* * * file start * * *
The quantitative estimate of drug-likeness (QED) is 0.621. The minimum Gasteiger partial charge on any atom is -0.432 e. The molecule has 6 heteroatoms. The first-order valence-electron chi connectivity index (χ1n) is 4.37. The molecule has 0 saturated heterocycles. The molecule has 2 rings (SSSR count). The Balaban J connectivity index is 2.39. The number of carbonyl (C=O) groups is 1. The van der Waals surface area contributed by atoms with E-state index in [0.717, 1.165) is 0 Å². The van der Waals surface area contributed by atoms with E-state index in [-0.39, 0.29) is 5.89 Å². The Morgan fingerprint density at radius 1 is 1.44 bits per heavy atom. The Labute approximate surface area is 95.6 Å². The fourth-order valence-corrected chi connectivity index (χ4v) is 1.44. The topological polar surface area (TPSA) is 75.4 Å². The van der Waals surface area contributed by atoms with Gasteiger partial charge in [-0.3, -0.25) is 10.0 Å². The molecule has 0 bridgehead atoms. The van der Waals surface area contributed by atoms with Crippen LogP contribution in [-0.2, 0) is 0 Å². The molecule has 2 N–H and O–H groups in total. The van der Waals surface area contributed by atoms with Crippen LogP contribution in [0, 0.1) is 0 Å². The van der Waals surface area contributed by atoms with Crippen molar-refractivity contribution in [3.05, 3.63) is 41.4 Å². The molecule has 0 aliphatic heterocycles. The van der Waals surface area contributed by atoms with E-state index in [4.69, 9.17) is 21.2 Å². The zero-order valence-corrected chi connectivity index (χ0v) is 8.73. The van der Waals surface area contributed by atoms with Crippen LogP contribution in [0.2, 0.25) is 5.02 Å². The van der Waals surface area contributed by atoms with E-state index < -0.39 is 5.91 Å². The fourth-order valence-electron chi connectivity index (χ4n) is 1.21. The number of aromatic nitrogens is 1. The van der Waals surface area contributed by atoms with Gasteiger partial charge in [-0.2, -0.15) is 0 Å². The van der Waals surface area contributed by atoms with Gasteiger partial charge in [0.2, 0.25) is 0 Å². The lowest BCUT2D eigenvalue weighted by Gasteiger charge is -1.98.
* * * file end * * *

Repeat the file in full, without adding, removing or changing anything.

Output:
The quantitative estimate of drug-likeness (QED) is 0.621. The minimum Gasteiger partial charge on any atom is -0.432 e. The molecule has 6 heteroatoms. The first-order valence-electron chi connectivity index (χ1n) is 4.37. The molecule has 0 saturated heterocycles. The molecule has 2 rings (SSSR count). The Balaban J connectivity index is 2.39. The number of carbonyl (C=O) groups is 1. The van der Waals surface area contributed by atoms with E-state index in [0.717, 1.165) is 0 Å². The van der Waals surface area contributed by atoms with E-state index in [-0.39, 0.29) is 5.89 Å². The Morgan fingerprint density at radius 1 is 1.44 bits per heavy atom. The Labute approximate surface area is 95.6 Å². The fourth-order valence-corrected chi connectivity index (χ4v) is 1.44. The topological polar surface area (TPSA) is 75.4 Å². The van der Waals surface area contributed by atoms with Gasteiger partial charge in [-0.3, -0.25) is 10.0 Å². The molecule has 0 bridgehead atoms. The van der Waals surface area contributed by atoms with Crippen LogP contribution in [-0.2, 0) is 0 Å². The molecule has 2 N–H and O–H groups in total. The van der Waals surface area contributed by atoms with Crippen LogP contribution in [0, 0.1) is 0 Å². The van der Waals surface area contributed by atoms with Crippen molar-refractivity contribution in [3.05, 3.63) is 41.4 Å². The molecule has 0 aliphatic heterocycles. The van der Waals surface area contributed by atoms with E-state index in [4.69, 9.17) is 21.2 Å². The zero-order valence-corrected chi connectivity index (χ0v) is 8.73. The van der Waals surface area contributed by atoms with Crippen LogP contribution in [0.2, 0.25) is 5.02 Å². The van der Waals surface area contributed by atoms with E-state index < -0.39 is 5.91 Å². The fourth-order valence-electron chi connectivity index (χ4n) is 1.21. The number of aromatic nitrogens is 1. The van der Waals surface area contributed by atoms with Gasteiger partial charge in [-0.2, -0.15) is 0 Å². The van der Waals surface area contributed by atoms with Gasteiger partial charge in [0.2, 0.25) is 0 Å². The lowest BCUT2D eigenvalue weighted by Gasteiger charge is -1.98.